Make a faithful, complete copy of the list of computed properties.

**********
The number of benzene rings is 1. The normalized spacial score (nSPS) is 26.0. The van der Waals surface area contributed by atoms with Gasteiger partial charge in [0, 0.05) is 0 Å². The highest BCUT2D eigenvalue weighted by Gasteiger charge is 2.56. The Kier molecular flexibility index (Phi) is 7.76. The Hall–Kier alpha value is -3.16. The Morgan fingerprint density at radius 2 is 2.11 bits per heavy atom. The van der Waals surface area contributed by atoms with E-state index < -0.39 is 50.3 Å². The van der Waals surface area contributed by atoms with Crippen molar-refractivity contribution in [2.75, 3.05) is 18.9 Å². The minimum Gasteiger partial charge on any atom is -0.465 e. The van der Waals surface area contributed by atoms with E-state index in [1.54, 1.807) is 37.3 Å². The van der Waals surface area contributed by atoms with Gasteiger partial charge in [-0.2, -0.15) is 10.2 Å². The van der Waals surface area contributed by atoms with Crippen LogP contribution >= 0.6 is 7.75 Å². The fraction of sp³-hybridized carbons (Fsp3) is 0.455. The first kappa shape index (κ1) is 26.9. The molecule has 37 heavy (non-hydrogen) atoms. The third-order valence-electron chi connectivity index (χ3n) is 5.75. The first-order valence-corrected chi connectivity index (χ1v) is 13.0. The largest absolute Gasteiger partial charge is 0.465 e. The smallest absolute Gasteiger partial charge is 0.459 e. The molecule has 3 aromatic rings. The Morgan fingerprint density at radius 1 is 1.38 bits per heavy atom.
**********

The number of benzene rings is 1. The normalized spacial score (nSPS) is 26.0. The van der Waals surface area contributed by atoms with Gasteiger partial charge in [0, 0.05) is 0 Å². The highest BCUT2D eigenvalue weighted by Gasteiger charge is 2.56. The Kier molecular flexibility index (Phi) is 7.76. The Hall–Kier alpha value is -3.16. The Morgan fingerprint density at radius 2 is 2.11 bits per heavy atom. The van der Waals surface area contributed by atoms with E-state index < -0.39 is 50.3 Å². The van der Waals surface area contributed by atoms with Crippen molar-refractivity contribution in [2.75, 3.05) is 18.9 Å². The minimum Gasteiger partial charge on any atom is -0.465 e. The van der Waals surface area contributed by atoms with E-state index in [1.54, 1.807) is 37.3 Å². The van der Waals surface area contributed by atoms with Gasteiger partial charge in [-0.2, -0.15) is 10.2 Å². The van der Waals surface area contributed by atoms with Crippen LogP contribution >= 0.6 is 7.75 Å². The fraction of sp³-hybridized carbons (Fsp3) is 0.455. The first kappa shape index (κ1) is 26.9. The molecule has 37 heavy (non-hydrogen) atoms. The third-order valence-electron chi connectivity index (χ3n) is 5.75. The first-order valence-corrected chi connectivity index (χ1v) is 13.0. The largest absolute Gasteiger partial charge is 0.465 e. The smallest absolute Gasteiger partial charge is 0.459 e. The molecule has 3 aromatic rings. The Morgan fingerprint density at radius 1 is 1.38 bits per heavy atom.